MU* and Open Source MMO

Some of the first MMORPGs were the ASCII games, and there were many variations catering to combat achievement, social kicking back, various roleplay settings based on popular books or movies, and the like. There was even a game that rewarded simply doing nothing with style called LambdaMOO. These MU*’s (either MUD, MOO, MUSH, MUX, etc) were low bandwidth, light on hardware, and unlimited on imagination, as long as you were a decent typist.

Fast forward twenty years, and the PC gaming industry literally drives hardware advancements. We’ve all drooled over a brand new game and found it needed an upgrade of some computer component to play well or at all. The shiny gameplay demanded another kind of shiny; cash.

Most gamers who only started gaming on the internet in the past five or ten years may not have ever even stepped foot on a MU*. Who wanted to play something that was all typing, no graphics at all, even if it was free?

I started playing them in 1992 and have been playing and programming on them since. I’ve also gone into WoW, Second Life, and other networked graphical games online. I still, oddly, prefer the old text games hands down, and it isn’t because of the costs. I’ll focus on the MUSH variant, because that’s what I’ve played the most.

When you compile the MUSH server on an internet-connected machine and first login, you’re a room called Limbo and your character name, #1, is often “God”. There are some basic commands common to all games running that flavor of server, but no other rooms, no RPG system, no helpful files. Nothing. There’s an underlying programming language that can make all things possible (except graphics) if you know how to use it, but no books teaching it, just some arcanely written help files. There is nothing in Limbo but potential.

It’s a unique environment in today’s massive gaming world, where we pay for downloadable content and the ability to connect to someone else’s server to play in a world they create and control. While anyone who has played a MU* knows that players have limited choice in the world once it’s built by the staff, the real beauty is that just about anyone with a world-scale idea and the energy can create their own game, run the way they want, and have people connect to it and have fun. There is no server farm, team of game developers, financial costs, nothing. Just the right machine with a permanent connection and a free download of the MUSH server code. It’s like Open Source MMORPG.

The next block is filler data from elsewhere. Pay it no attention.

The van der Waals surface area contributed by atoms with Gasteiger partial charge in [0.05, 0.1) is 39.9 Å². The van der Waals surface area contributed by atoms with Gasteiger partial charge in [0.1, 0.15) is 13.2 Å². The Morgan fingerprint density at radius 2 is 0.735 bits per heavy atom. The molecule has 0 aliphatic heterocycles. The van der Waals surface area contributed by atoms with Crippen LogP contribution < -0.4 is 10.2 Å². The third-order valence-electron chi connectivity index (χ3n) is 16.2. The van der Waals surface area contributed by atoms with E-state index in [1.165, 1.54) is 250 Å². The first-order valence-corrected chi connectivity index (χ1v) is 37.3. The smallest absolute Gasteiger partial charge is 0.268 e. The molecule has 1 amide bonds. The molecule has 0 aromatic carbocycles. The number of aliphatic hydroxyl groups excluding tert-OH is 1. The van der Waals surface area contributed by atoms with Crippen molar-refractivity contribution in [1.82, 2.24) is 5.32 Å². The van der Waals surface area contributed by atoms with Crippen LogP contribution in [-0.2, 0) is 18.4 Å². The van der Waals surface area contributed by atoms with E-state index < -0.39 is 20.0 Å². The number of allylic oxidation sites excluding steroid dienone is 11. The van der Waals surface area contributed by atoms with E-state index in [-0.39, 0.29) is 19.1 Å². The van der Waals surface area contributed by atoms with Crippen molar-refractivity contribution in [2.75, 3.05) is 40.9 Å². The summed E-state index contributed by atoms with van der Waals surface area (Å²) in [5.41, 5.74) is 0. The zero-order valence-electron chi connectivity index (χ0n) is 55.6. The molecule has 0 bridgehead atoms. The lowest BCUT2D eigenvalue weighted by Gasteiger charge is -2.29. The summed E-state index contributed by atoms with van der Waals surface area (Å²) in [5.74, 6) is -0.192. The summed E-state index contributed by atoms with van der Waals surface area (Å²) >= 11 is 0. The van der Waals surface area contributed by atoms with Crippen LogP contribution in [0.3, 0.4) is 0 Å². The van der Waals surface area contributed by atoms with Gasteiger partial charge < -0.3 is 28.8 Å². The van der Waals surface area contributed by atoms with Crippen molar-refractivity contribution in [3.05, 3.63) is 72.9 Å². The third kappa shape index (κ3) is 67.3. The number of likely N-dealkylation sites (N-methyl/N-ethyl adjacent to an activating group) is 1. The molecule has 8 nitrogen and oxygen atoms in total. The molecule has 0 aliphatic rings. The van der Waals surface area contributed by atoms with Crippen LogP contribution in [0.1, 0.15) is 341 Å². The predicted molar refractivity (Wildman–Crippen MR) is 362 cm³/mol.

I’ve seen quite a few of these player-created games. There’s games based on books and movies, games using commercial RPG rules and concepts, and some that are entirely original. A lot of them use existing theme but try to spin it a little with an original RPG system. The result is undeniably run by the love of fans and makers. It’s no small effort to do this either; most games are hundreds of hours of unpaid work. However, the result is something that the creators can watch work in front of them, and enjoy and improve themselves without working for Blizzard Inc.

If you’ve played a MU* or he graphic MMORPGs and have some thoughts on why both are still being played in this day and age, please share in the comments!

2 responses

  1. The social nature of it is what drew me & friends who played in the 90s. That’s still something that they must offer. The hard part is finding active communities that you click with. But you can focus on the role play aspect of it in MUShes especially, rather than the game/fighting play on MMORPGs.

    Plus, if you are a regular, you can become a mod someday, and write descriptions! The world building was a great draw.


    April 8, 2010 at 4:49 pm

  2. Same reason people still play TTRPGs. In some ways these things are superceded, but there are things they do that you don’t get in the newer games.


    April 9, 2010 at 2:31 pm

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